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Bahraini N, Brenner LA, Barry C, Hostetter T, Keusch J, Post EP, Kessler C, Smith C, Matarazzo BB. Assessment of Rates of Suicide Risk Screening and Prevalence of Positive Screening Results Among US Veterans After Implementation of the Veterans Affairs Suicide Risk Identification Strategy. JAMA Network Open. 2020 Oct 1; 3(10):e2022531.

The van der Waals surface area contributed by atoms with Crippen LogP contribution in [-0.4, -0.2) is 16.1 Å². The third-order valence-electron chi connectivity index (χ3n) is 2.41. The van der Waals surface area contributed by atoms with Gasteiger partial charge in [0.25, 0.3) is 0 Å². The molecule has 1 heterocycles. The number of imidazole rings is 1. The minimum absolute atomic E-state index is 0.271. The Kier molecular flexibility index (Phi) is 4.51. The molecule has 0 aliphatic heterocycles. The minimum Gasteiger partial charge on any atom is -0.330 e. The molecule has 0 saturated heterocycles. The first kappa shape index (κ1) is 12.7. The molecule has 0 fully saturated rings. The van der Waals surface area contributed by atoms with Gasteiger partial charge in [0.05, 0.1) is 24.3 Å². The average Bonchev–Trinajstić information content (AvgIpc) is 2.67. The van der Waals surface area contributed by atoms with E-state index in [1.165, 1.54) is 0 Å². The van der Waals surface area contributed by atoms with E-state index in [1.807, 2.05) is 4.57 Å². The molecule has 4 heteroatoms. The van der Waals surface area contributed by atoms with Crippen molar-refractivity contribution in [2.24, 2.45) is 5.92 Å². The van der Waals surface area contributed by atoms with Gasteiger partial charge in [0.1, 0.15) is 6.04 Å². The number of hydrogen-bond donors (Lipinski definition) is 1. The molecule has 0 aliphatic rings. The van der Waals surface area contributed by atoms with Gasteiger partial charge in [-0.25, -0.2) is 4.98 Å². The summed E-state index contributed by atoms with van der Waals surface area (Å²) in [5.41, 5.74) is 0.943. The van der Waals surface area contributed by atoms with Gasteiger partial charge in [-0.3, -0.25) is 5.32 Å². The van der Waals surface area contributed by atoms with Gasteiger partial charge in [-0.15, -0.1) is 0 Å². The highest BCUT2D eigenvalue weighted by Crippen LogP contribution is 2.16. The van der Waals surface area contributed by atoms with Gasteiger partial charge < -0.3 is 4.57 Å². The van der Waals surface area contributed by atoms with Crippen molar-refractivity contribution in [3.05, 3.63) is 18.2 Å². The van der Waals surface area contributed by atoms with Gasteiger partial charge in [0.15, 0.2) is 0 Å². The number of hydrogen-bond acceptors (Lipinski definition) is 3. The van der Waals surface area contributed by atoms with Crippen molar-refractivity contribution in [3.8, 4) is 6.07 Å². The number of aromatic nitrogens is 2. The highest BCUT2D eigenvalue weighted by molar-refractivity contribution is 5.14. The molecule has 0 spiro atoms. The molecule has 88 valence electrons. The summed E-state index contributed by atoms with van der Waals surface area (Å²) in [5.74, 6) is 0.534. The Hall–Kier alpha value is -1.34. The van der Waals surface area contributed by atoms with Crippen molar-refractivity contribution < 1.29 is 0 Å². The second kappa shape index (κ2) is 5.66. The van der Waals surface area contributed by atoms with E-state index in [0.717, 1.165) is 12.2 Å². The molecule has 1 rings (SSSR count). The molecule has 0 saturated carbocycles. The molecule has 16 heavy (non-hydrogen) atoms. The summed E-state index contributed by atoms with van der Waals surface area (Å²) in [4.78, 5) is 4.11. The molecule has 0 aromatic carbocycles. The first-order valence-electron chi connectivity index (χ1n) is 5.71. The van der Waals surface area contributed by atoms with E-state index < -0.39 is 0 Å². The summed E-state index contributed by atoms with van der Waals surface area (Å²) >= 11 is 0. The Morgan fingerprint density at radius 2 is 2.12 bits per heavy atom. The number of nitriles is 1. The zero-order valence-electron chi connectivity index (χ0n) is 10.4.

Importance: In 2018, the Veterans Health Administration (VHA) implemented the Veterans Affairs (VA) Suicide Risk Identification Strategy to improve the identification and management of suicide risk among veterans receiving VHA care. Objectives: To examine the prevalence of positive suicide screening results among veterans in ambulatory care and emergency departments (EDs) or urgent care clinics (UCCs) and to compare acuity of suicide risk among patients screened in these settings. Design, Setting, and Participants: This cross-sectional study used data from the VA's Corporate Data Warehouse (CDW) to assess veterans with at least 1 ambulatory care visit (n = 4 101 685) or ED or UCC visit (n = 1 044 056) at 140 VHA medical centers from October 1, 2018, through September 30, 2019. Exposures: Standardized suicide risk screening and evaluation tools. Main Outcomes and Measures: One-year rate of suicide risk screening and evaluation, prevalence of positive primary and secondary suicide risk screening results, and levels of acute and chronic risk based on the VHA's Comprehensive Suicide Risk Evaluation. Results: A total of 4 101 685 veterans in ambulatory care settings (mean [SD] age, 62.3 [16.4] years; 3 771 379 [91.9%] male; 2 996 974 [73.1%] White) and 1 044 056 veterans in ED or UCC settings (mean [SD] age, 59.2 [16.2] years; 932 319 [89.3%] male; 688 559 [66.0%] White) received the primary suicide screening. The prevalence of positive suicide screening results was 3.5% for primary screening and 0.4% for secondary screening in ambulatory care and 3.6% for primary screening and 2.1% in secondary screening for ED and UCC settings. Compared with veterans screened in ambulatory care, those screened in the ED or UCC were more likely to endorse suicidal ideation with intent (odds ratio [OR], 4.55; 95% CI, 4.37-4.74; P < .001), specific plan (OR, 3.16; 95% CI, 3.04-3.29; P < .001), and recent suicidal behavior (OR, 1.95; 95% CI, 1.87-2.03; P < .001) during secondary screening. Among the patients who received a Comprehensive Suicide Risk Evaluation, those in ED or UCC settings were more likely than those in ambulatory care settings to be at high acute risk (34.1% vs 8.5%; P < .001). Conclusions and Relevance: In this cross-sectional study, population-based suicide risk screening and evaluation in VHA ambulatory care and ED or UCC settings may help identify risk among patients who may not be receiving mental health treatment. Higher acuity of risk among veterans in ED or UCC settings compared with those in ambulatory care settings highlights the importance of scaling up implementation of brief evidence-based interventions in the ED or UCC to reduce suicidal behavior.